- To examine the relationship between Constitutional change and the expansion of rights and democracy.
- To help students understand the importance and limitations of the Fourteenth Amendment.
Brainstorm what “Reconstruction” means in terms of the possibility of new beginnings. Reconstruction provided a new vision of the Constitution which:
- Includes formerly excluded groups;
- Protects persons, not property;
- Resolves the incompatibility between the Declaration of Independence (“all men are created equal”) and a Constitution sanctioning slavery;
- Redefines federalism to make the nation or federal government the guardian of civil rights and liberties. If the original Bill of Rights protected the individual against the Congress or federal government (“Congress shall make no law”), post-Civil War amendments and legislation were intended by Congress to protect the individual against the states by giving the federal courts new areas of jurisdiction.
- Offers the Supreme Court a new role, outlined by Fredrick Douglass when he called for “a Supreme Court which shall be true, as vigilant, as active, and exacting in maintaining laws enacted for the protection of human rights, as in other days was that Court for the destruction of human rights!”
The Fourteenth Amendment was introduced in 1866 and ratified as part of the
Constitution in 1868:
Section 1. All persons born or naturalized in the
, and subject to the jurisdiction thereof, are citizens of the
and of the State wherein they reside. No State shall make or enforce any law which shall abridge the privileges or immunities of citizens of the
; nor shall any State deprive any person of life, liberty, or property, without due process of the law; nor deny to any person within its jurisdiction the equal protection of the laws.
Section 2. Representatives shall be apportioned among the several States according to their respective numbers, counting the whole number of persons in each State, excluding Indians not taxed. But when the right to vote at any election for the choice of Electors for President and Vice-President of the United States, Representatives in Congress, the executive and judicial officers of a State, or the members of the legislature thereof, is denied to any of the male inhabitants of such State, being twenty- one years of age and citizens of the United States, or in any way abridged, except for participation in rebellion, or other crime, the basis of representation therein shall be reduced in the proportion which the number of such male citizens shall bear to the whole number of male citizens twenty-one of age in such State.
Section 3. No person shall be a Senator or Representative in Congress, or Elector of President and Vice-President, or hold any office, civil or military, under the United States, or under any State, who, having previously taken an oath, as a member of Congress, or as an officer of the United States, or as a member of an State legislature, or as an executive or judicial officer of any State, to support the Constitution of the United States, shall have engaged in insurrection or rebellion against the same, or given aid or comfort to the enemies thereof. Congress may, by a vote of two-thirds of each house, remove such disability.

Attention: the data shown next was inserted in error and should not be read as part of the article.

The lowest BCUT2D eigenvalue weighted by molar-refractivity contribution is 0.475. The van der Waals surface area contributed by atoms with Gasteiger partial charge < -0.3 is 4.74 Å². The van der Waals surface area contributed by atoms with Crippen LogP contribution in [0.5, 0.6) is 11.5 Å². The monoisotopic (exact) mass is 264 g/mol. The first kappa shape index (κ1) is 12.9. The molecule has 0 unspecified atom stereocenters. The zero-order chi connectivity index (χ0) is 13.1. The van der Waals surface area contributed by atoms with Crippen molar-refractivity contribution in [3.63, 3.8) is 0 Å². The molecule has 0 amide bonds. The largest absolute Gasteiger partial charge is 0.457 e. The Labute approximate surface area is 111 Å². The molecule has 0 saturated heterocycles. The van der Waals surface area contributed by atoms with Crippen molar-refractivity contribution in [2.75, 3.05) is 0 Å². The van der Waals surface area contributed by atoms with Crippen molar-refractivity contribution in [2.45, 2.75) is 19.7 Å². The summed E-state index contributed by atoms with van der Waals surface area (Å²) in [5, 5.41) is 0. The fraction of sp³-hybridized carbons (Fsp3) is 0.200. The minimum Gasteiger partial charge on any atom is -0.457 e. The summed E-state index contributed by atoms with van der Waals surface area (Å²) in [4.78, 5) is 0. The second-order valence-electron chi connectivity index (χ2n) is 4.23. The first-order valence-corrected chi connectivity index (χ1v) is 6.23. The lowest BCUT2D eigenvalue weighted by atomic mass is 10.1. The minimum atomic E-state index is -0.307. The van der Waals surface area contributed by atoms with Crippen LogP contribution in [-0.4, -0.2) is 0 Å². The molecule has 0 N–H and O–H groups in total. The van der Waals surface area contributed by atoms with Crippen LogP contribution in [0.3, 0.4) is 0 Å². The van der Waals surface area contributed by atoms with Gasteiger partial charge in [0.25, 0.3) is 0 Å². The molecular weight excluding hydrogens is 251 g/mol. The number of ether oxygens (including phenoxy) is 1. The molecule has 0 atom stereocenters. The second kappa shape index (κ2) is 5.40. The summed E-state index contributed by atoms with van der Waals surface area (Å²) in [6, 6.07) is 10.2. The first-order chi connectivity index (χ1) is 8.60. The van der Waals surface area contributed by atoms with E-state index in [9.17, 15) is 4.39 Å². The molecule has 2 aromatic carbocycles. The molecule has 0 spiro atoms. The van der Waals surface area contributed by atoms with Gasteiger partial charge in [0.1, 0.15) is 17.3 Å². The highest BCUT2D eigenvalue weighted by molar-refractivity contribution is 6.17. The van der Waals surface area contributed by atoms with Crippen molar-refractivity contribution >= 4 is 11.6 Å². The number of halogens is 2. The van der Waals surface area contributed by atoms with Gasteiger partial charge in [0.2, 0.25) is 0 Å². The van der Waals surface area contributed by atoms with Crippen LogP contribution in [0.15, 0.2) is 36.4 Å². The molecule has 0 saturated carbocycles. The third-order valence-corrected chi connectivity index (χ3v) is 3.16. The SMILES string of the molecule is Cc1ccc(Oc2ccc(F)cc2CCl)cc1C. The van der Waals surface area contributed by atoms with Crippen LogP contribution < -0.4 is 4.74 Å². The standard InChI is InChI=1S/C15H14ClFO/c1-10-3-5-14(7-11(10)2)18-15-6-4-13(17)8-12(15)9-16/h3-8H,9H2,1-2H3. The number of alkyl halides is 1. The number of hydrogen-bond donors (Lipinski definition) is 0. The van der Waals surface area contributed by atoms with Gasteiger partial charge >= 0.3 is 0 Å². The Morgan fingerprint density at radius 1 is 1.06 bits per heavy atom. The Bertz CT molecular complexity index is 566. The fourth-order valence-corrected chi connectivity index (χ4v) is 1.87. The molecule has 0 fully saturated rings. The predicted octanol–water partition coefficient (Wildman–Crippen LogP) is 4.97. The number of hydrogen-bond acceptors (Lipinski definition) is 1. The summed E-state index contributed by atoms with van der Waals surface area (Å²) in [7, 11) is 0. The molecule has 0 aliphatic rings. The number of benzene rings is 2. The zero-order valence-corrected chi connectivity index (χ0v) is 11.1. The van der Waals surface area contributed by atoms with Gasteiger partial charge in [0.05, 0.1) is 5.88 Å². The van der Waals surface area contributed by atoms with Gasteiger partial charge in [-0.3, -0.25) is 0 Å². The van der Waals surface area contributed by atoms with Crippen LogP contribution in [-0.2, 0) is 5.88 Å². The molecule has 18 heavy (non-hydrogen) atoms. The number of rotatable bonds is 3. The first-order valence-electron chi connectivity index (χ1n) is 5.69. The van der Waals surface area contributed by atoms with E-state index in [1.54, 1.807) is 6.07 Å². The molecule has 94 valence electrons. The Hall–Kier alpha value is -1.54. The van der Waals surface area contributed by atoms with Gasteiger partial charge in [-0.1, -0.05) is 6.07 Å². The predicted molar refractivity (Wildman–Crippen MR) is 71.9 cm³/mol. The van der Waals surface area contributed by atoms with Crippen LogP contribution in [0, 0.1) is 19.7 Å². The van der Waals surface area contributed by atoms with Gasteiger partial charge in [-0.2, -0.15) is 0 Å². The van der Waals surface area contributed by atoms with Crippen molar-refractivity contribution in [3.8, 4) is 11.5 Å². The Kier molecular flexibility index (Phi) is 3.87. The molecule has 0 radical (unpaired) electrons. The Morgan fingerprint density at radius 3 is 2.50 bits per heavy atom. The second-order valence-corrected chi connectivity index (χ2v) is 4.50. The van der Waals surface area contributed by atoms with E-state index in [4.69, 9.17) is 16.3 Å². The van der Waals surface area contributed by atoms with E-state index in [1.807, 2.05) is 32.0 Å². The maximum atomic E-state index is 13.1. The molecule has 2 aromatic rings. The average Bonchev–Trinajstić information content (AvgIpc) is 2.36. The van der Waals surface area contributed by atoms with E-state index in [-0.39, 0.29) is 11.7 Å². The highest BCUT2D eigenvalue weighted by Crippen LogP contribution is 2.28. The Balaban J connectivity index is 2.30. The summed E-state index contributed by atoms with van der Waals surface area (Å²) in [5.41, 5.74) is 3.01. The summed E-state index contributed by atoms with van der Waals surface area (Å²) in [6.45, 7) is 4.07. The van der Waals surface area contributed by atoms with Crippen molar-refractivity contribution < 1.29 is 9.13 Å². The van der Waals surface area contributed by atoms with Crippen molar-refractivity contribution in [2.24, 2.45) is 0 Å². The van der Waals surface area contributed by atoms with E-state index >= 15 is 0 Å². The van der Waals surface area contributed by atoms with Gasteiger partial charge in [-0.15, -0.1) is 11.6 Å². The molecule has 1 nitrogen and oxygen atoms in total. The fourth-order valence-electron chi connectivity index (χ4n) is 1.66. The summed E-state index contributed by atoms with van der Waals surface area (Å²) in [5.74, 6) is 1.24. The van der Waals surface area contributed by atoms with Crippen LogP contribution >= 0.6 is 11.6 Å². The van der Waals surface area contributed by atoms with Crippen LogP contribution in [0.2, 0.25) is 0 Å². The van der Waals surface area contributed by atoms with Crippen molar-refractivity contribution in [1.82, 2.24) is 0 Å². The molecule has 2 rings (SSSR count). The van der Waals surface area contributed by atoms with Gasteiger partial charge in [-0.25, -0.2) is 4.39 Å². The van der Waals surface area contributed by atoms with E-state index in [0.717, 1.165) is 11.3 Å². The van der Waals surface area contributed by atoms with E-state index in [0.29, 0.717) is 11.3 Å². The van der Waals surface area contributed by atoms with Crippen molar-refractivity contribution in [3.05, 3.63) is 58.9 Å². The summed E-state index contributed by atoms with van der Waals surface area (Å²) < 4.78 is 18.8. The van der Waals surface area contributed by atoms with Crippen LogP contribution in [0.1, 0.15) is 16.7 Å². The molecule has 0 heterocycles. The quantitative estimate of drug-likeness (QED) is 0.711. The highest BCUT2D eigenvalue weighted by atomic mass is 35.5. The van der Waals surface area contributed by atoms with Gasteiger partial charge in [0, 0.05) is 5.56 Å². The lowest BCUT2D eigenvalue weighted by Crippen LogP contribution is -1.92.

Section 4. The validity of the public debt of the
, authorized by law, including debts incurred for payment of pensions and bounties for services in suppressing insurrection or rebellion, shall not be questioned. But neither the
nor any State shall assume or pay any debt or obligation incurred in aid of insurrection or rebellion against the
, or any claim for the loss of emancipation of any slave; but all such debts, obligations, and claims shall be held illegal and void.
Section 5. The Congress shall have no power to enforce, by appropriate legislation, the provisions of this article.
- What is meant by “due process of law”
- What is meant by “equal protection of the law”?
- Look at a copy of the Constitution. Does the term “male citizens” appear anytime before the Fourteenth Amendment? (Answer no, before this time the constitution used gender-neutral nouns like ‘persons’, ‘inhabitants’ and ‘citizens’)
- Look at Section 2 of the Fourteenth Amendment, which gives the government the power to reduce the number of representatives from those states that deny male citizens the vote. Do you think it was ever used? (Answer: no although it could have been used to prevent the emergence of the Jim Crow system which disenfranchised the black voting population)
By the time of the Centennial of the Constitution, the Fourteenth Amendment was being used to protect corporations, not people, and civil rights laws were either forgotten or declared unconstitutional by the Supreme Court. Despite the fact that the Fourteenth Amendment gave the federal government power over the states to enforce voting rights for black people, they were being disenfranchised around the South.
What if the Supreme Court had enforced the Fourteenth Amendment and the Civil Rights Acts during the period of Reconstructions and its aftermath? How could our history have been different? What might our society by like today?
The class can be divided into groups which can brainstorm and share lists of ways our history may have been different, and create a skit illustrating one or more of those ways.